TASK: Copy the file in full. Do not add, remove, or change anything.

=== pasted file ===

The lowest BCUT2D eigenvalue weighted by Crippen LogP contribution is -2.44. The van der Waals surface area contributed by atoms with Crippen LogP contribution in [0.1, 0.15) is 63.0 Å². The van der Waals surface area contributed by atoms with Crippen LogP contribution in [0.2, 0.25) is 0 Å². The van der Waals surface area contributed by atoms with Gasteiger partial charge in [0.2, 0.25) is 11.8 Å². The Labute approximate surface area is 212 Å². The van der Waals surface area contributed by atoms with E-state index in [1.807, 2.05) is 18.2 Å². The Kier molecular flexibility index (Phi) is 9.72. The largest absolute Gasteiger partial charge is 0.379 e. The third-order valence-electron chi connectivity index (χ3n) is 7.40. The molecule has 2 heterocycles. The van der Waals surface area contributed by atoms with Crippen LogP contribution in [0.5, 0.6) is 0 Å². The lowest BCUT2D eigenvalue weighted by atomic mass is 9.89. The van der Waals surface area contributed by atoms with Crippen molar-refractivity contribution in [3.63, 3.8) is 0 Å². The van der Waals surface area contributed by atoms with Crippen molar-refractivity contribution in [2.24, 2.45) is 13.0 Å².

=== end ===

The lowest BCUT2D eigenvalue weighted by Crippen LogP contribution is -2.44. The van der Waals surface area contributed by atoms with Crippen LogP contribution in [0.1, 0.15) is 63.0 Å². The van der Waals surface area contributed by atoms with Crippen LogP contribution in [0.2, 0.25) is 0 Å². The van der Waals surface area contributed by atoms with Gasteiger partial charge in [0.2, 0.25) is 11.8 Å². The Labute approximate surface area is 212 Å². The van der Waals surface area contributed by atoms with E-state index in [1.807, 2.05) is 18.2 Å². The Kier molecular flexibility index (Phi) is 9.72. The largest absolute Gasteiger partial charge is 0.379 e. The third-order valence-electron chi connectivity index (χ3n) is 7.40. The molecule has 2 heterocycles. The van der Waals surface area contributed by atoms with Crippen LogP contribution in [0.5, 0.6) is 0 Å². The lowest BCUT2D eigenvalue weighted by atomic mass is 9.89. The van der Waals surface area contributed by atoms with Crippen molar-refractivity contribution in [3.63, 3.8) is 0 Å². The van der Waals surface area contributed by atoms with Crippen molar-refractivity contribution in [2.24, 2.45) is 13.0 Å².